One of the things that is unique about medical practice in India and similar tropical countries is the surge in illnesses that occurs around the time of the monsoon. This season is marked by floods, a general decline in the hygiene status of cities and metropolitan agglomerates, slush, a multiplication of the population of house-flies and mosquitoes, the ubiquitous vectors of deadly diseases such as malaria, typhoid, gastroenteritis, etc, a rise in humidity that brings in illnesses like acute attacks of asthma and croup, crowding and gathering of masses (e.g. under awnings and rain-shelters during an unexpected bout of rain), and several other factors that cause a rise in illnesses, hospitalisations, and the like.
The indirect spin-off of this is that our professional work rises too: there is a spurt in the numbers of patients visiting the clinic, a rise in patients who get hospitalised, a rise in home-visits and a sudden increase in the number of patients who call on our mobile phones for advice that is, seemingly, for problems that are so small that they do not merit a visit to the doctor - e.g. ear pain, a rash on the skin, a slight runny nose, a stickiness of the eyes, a mild cough and so on.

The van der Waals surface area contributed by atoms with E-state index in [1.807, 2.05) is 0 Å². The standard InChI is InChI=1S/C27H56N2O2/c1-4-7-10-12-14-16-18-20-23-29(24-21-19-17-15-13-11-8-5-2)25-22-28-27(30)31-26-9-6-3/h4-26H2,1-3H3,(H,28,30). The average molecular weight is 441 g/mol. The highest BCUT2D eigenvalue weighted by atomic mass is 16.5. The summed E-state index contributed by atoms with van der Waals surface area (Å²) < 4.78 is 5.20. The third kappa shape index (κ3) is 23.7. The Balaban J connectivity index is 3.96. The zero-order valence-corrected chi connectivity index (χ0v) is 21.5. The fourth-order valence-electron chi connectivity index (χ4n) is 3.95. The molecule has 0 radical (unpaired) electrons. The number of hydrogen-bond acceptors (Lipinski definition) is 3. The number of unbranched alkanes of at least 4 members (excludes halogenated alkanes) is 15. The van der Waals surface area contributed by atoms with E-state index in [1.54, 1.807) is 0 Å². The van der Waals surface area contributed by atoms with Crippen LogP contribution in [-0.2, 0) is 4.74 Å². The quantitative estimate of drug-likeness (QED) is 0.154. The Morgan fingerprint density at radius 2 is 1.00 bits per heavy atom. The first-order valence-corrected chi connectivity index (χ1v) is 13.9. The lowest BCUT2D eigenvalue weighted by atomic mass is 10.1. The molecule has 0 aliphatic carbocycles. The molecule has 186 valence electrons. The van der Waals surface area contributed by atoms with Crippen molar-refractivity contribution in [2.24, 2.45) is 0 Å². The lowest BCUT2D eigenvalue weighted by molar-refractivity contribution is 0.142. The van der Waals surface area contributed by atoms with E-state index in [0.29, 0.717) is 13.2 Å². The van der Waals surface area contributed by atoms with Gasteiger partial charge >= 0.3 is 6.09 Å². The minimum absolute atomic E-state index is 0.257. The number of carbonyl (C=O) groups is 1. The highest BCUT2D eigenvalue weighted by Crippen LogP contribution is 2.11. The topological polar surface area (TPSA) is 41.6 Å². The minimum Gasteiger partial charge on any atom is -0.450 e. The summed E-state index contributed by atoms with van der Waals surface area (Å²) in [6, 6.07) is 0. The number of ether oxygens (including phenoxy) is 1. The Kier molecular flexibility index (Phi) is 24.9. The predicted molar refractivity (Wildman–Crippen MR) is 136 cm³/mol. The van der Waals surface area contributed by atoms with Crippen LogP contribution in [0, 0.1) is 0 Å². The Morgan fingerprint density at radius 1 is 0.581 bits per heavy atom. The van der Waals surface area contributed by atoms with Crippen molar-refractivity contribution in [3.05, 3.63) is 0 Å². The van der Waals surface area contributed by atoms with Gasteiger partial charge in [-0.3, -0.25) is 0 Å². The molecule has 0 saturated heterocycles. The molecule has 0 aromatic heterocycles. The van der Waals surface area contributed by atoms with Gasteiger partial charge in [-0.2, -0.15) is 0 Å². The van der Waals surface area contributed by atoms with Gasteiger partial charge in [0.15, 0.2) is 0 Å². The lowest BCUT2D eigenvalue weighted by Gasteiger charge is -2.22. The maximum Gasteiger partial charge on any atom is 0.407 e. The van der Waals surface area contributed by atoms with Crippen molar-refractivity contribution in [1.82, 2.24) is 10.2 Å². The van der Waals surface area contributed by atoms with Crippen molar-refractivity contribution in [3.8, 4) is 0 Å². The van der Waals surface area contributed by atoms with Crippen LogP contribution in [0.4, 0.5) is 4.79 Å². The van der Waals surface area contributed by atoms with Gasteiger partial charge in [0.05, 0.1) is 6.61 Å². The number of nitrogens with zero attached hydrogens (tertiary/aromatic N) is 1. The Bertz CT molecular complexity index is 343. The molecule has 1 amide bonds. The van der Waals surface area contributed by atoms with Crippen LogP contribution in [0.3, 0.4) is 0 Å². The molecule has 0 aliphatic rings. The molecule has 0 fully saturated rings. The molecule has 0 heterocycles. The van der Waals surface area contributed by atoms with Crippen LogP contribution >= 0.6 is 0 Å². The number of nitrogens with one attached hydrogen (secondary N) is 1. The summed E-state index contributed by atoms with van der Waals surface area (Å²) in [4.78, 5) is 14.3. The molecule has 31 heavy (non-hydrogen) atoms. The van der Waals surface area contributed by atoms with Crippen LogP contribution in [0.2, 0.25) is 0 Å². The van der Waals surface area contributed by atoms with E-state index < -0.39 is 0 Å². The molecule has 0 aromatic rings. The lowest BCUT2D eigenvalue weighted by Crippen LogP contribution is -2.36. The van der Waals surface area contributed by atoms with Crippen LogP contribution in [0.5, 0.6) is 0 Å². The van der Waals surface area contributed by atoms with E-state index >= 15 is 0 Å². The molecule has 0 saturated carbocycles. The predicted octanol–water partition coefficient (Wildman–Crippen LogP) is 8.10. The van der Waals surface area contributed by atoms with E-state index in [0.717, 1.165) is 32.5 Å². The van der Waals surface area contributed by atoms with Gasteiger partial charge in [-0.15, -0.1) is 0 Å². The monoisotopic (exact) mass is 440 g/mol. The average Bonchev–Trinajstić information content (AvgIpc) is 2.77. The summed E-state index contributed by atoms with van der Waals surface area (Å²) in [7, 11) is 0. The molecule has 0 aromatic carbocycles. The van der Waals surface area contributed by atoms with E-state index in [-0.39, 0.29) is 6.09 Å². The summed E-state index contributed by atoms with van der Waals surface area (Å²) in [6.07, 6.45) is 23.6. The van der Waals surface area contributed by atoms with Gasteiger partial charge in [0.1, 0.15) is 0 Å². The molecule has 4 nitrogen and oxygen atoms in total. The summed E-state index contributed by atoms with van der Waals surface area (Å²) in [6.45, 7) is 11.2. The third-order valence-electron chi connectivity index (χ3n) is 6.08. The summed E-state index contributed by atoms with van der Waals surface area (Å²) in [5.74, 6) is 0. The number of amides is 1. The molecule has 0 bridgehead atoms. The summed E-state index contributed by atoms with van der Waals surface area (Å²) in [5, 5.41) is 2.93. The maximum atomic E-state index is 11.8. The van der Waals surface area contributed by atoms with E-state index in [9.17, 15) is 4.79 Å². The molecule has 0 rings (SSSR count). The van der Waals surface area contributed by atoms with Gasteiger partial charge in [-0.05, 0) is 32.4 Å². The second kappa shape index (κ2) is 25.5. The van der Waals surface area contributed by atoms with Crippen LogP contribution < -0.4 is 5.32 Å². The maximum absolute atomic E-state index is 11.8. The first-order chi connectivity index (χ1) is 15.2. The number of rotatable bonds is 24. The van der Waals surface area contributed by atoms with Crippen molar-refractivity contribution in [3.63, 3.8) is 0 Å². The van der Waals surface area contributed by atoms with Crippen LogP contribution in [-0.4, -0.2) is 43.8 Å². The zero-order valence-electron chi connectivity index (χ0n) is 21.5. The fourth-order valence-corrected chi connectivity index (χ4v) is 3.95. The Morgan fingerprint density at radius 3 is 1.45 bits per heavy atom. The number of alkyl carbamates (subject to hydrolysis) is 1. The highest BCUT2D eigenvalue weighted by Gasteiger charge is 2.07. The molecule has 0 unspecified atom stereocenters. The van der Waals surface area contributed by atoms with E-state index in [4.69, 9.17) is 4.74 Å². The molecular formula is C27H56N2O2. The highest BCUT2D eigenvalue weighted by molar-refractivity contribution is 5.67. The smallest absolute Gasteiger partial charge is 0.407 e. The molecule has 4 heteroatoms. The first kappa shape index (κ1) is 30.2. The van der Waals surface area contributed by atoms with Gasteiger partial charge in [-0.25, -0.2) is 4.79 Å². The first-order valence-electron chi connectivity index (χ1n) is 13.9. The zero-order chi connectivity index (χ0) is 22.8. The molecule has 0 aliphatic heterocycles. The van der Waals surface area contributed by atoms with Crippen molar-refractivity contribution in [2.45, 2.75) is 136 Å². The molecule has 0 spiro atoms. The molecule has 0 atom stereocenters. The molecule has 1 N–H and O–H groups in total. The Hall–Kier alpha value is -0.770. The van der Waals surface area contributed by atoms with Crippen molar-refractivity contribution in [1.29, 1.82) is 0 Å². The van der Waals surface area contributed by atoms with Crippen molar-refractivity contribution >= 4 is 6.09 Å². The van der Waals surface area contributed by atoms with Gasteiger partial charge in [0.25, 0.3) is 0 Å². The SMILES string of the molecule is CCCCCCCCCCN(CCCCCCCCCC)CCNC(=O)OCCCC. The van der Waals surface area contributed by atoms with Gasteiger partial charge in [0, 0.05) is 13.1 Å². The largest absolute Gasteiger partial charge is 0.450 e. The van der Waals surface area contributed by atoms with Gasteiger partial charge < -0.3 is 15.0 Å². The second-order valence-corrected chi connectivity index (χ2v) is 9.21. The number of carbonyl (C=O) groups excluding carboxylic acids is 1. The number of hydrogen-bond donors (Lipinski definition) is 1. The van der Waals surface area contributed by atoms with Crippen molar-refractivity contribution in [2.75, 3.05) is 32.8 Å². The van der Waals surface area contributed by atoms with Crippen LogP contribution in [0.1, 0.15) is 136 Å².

While advanced economies like the U.S., Europe and so on have doctors who will almost never directly take patient calls, and chemists who will never bypass doctors and never give medicines unless the patient hands them a valid prescription or the doctor faxes him one), in countries like India, this is generally not the case! This means that doctors never get paid and cannot raise bills for a telephonic consultation, patients can buy medicines from the chemist on a friend's recommendation or by showing a past prescription of a doctor, or by simply asking the chemist for, say, "Amoxil" or "Tavegyl". This skews the advantage towards the patients, and as chemists still get their pound of flesh, and the manufacturer is also not hurt financially, it is the doctor alone who gets cheated out of his rightful income.
This, dear reader, is the sad but true account of medical practice in India.
Now then, having said that, as India is home to more than a billion souls, I am certainly not cribbing that doctors do not earn well; it's just that a lot of practice gets siphoned off in the above manner.
Okay, last para: now that the monsoon has all but receded, the inflow of patients has reduced. This has enabled me to do other things, like, for example, writing this loooooong entry in my blog!